The Middle Life: Making it Real

Hey, everyone! How’s it hangin’? Where have I been? I guess I’ve been on a writing sabbatical and not sure why.

I’ve been doing a lot of thinking since the school year started. So much so that I’m having trouble putting two sentences together to express myself.

What is the predominant thought swirling in my brain? Middle Age. At 46 years old, I have to admit I’m smack dab in the midst of middle age. By the way, when does middle age evolve into old age? . . . . . . . . You know what? Never mind, I’ll worry about that later.

How did I envision this stage of my life? I don’t have an answer. I’d never really thought about it much until I arrived so I can’t say that it’s not what I thought it would be. I’ve been going through my life like a freight train racing through the farmlands of the Midwest. Everything a blur. Until now. The train has now come to a screeching halt awaiting directions.

It’s so weird not to have plan. I’m a planner. I’ve always had a plan – get through high school, go to college, get an awesome career, get married, buy a house, have wonderful kids, . . . . . . . . Then, the plan is blank. The items listed so far have been completed, but now what?

Obviously, the next stage is . . . . . empty nester. Yikes.

Why am I dwelling on this now?

Rachel got accepted into the first of five colleges that she is considering (yay!) – we found out a week ago.  Reading the formal written acceptance letter was like seeing a Technicolor rainbow while getting pelted with ice-cold rain. Then, the rainbow disappeared. I thought to myself, “It’s really happening – she will be leaving.” I cried the entire day and still can’t talk about it without sobbing. I really need to pull it together, but I’m struggling.

Of course, I’m always thinking waaaayyy too far in advance. Since Rachel got accepted into college, I’m seeing my future with no kids at home (I sure can make the leaps, can’t I?).  What the hell am I going to do with myself when that happens?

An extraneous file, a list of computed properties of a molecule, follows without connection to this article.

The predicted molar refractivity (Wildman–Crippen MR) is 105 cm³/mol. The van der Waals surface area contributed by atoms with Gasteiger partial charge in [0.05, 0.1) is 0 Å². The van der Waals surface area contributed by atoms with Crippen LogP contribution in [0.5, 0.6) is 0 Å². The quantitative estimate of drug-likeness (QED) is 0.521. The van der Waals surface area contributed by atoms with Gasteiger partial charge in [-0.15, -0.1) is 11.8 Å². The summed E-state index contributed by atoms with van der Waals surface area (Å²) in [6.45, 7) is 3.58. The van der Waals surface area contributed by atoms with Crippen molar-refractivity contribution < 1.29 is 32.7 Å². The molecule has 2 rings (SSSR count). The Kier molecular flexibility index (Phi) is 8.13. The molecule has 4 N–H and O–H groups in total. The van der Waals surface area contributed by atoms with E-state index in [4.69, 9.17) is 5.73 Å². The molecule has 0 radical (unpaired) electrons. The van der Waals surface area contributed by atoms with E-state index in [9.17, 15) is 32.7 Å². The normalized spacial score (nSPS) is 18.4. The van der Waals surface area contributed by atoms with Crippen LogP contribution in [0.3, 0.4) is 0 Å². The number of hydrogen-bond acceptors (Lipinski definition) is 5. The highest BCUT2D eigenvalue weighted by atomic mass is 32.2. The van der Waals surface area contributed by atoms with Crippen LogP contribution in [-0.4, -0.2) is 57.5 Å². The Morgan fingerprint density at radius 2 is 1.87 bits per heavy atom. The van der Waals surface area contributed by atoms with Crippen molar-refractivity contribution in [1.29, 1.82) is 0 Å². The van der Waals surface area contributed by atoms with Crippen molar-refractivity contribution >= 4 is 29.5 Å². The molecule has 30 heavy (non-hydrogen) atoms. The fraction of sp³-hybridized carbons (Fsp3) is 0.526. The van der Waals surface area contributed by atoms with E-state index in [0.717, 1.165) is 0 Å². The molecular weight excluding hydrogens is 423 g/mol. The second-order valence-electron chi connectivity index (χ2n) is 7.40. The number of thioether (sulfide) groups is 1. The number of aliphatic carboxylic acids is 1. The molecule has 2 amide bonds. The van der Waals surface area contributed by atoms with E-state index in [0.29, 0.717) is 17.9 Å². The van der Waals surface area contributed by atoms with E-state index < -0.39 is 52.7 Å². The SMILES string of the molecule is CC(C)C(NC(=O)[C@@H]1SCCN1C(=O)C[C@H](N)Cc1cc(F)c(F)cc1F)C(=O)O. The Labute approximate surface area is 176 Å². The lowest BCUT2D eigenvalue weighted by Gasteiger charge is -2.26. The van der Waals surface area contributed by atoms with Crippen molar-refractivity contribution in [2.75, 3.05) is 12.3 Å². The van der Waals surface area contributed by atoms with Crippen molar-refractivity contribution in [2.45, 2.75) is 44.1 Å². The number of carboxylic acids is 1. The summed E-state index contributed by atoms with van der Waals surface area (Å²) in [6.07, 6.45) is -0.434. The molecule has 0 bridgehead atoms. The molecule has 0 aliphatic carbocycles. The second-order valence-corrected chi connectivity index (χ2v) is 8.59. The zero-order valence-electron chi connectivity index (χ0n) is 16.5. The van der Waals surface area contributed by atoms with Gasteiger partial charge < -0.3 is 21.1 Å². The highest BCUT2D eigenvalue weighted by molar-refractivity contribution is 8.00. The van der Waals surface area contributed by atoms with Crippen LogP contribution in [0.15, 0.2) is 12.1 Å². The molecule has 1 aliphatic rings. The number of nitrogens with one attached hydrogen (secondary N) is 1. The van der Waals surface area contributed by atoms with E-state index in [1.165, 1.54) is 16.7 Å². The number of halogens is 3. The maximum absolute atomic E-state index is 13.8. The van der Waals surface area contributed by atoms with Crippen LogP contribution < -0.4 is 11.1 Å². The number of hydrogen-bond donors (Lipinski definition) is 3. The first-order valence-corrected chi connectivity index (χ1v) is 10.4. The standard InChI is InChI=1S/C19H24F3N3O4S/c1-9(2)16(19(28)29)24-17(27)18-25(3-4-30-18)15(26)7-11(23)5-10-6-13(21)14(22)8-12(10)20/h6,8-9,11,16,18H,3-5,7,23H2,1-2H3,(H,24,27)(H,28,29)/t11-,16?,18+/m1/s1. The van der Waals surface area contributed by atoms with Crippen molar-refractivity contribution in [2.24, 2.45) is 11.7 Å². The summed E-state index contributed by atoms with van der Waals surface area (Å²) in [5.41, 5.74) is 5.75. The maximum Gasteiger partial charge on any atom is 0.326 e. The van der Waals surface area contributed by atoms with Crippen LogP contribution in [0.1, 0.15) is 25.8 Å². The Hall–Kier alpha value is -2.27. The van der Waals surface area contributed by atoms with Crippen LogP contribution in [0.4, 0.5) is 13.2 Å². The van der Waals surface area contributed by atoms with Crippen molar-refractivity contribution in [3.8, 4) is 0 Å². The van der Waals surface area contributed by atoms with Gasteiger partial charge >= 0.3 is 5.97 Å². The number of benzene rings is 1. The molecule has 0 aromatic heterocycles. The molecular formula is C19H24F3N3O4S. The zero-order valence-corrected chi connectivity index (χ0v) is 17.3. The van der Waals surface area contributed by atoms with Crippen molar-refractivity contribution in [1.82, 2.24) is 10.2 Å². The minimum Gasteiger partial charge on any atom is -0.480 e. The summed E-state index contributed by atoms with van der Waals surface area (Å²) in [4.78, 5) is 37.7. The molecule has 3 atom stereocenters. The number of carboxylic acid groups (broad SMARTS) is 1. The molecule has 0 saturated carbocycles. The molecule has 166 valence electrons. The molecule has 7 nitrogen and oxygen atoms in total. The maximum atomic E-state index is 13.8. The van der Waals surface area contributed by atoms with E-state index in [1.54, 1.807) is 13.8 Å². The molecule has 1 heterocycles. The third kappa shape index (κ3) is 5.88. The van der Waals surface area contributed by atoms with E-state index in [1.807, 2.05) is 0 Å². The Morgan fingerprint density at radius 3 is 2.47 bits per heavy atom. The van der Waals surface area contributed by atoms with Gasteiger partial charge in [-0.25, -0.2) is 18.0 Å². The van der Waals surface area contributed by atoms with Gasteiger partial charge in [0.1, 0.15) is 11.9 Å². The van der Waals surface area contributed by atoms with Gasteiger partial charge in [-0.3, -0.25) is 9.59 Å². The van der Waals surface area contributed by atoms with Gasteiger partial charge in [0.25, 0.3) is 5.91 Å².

The hubs is always saying to me, “Don’t under estimate the value of you quitting your full-time job and being around more for our kids.” I’m sure he’s right, but it’s also easy for him to say. He has a career that he enjoys and will still have this career when the kids are gone. Most of my day revolves around managing the kids. (Holy crap! I’m going to have a lot of free time.)

This next part of my life journey is like an unformed lump of clay. I’m scared of that – I really don’t know what to do with clay.

I need a plan. Any ideas?

Hey, Do You Want to See Pictures of My Colonoscopy?

As I’m approaching my 45th birthday, I am kind of freakin’ out.  Thirty and Forty really didn’t faze me.  I used to have a baby-face and people always thought I was 4-5 years younger than I really was, so the actual number wasn’t a big deal.

Now I’m halfway to 50 and I don’t feel that old.  And, my baby-face is growing up so I’m no longer reaping the benefits of illusion any more.

As I’m aging, I’ve really started to notice a trend that I really don’t like, the blurting of health-related personal information!  Why do people (as they are getting older) want to over-share about their health problems?  I’m talking about people who you really don’t know very well and see on an infrequent basis.  (I do want to point out that I do want to know about the health of my family and closest friends.  I do care about that!)  What is driving this compulsion?  Do they want to see if you are as miserable as they are?  Do they want sympathy? It’s a mystery.